Commissioner Bill Robertson and other leaders of the Edina-based WCHA were elated last Saturday when the league’s championship playoff game between Bowling Green and Michigan Tech drew a capacity crowd of 4,466 in Houghton, Michigan. Tech won the game in an electric atmosphere that represented a stark contrast to past years when the WCHA’s playoff title game was hosted in large venues like the Xcel Energy Center in front of meager crowds.
“I have watched a lot of professional, college and high school games, but that environment was one of the best I have ever seen,” said Robertson, who celebrated his 56th birthday yesterday.
George Stewart, the former Vikings wide receivers coach, now is special teams coordinator and assistant head coach with the Chargers. After about 34 years as an assistant coach in college and the NFL, Stewart still thinks about becoming a head coach. “I have a burning desire to do that at some point,” he told Sports Headliners Monday.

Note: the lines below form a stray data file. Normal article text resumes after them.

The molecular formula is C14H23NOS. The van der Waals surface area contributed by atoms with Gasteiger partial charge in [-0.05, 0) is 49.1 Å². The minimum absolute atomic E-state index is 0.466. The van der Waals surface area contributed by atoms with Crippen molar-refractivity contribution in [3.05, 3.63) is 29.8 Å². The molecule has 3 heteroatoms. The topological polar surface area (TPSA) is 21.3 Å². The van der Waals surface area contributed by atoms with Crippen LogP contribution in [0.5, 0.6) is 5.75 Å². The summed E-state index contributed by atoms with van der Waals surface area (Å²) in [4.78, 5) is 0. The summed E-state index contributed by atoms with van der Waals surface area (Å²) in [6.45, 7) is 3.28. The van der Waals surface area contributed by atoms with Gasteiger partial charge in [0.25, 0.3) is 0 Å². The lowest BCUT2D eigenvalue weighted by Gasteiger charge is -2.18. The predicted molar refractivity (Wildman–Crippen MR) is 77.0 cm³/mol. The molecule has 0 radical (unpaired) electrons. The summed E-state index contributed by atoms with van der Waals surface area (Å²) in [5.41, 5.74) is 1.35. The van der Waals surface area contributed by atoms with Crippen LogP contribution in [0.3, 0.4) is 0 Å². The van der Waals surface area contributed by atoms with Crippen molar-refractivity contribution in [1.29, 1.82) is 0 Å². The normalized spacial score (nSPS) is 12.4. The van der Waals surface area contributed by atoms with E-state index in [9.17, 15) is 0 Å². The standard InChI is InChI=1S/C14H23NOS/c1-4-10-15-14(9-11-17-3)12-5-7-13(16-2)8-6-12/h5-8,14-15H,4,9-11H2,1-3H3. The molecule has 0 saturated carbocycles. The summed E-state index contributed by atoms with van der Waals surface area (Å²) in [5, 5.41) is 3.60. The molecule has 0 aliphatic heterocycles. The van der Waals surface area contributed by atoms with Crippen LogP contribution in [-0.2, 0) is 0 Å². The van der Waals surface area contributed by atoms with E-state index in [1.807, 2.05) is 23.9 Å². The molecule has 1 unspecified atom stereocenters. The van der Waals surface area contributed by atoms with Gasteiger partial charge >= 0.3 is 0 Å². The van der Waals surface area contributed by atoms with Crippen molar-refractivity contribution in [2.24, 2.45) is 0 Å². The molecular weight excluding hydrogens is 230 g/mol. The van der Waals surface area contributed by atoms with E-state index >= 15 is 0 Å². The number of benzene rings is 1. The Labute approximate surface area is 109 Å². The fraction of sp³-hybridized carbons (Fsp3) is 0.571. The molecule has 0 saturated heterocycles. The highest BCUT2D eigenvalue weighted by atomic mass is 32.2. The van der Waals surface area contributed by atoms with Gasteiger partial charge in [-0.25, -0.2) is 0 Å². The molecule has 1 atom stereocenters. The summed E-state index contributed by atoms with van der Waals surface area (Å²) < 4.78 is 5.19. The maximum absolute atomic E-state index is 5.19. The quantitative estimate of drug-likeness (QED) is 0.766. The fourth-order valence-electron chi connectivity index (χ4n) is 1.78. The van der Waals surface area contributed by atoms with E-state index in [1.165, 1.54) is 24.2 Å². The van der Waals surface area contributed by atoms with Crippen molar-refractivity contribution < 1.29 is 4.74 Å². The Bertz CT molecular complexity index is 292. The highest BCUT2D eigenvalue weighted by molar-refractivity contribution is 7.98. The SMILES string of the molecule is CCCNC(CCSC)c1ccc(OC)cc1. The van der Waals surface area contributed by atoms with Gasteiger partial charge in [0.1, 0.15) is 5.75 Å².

Stewart is 58 and head coaches are usually younger, but he mentioned Mike Zimmer was the same age when the Vikings hired him in 2014 as their football boss. Stewart said he wants an NFL head position, and the only head job in college that interested him was at his alma mater, Arkansas.
Stewart worked 10 seasons for the Vikings before deciding earlier this year to move on. When Stewart was a young coach with the 49ers, the legendary Bill Walsh told him 10 years was often long enough for an assistant to stay with one organization. An assistant coach’s instructions can become stale in talking with players after a long period, Stewart said, while explaining why he left the Vikings.
It doesn’t look like Chad Greenway, the newly retired Viking linebacker, is in any rush to decide what’s next in his life. Another former Vikings linebacker, Scott Studwell, told Sports Headliners he would advise Greenway to take six months to consider his future.
Condolences to Greenway and his family after the death last week of grandfather Michael Schoenfelder from Mount Vernon, South Dakota.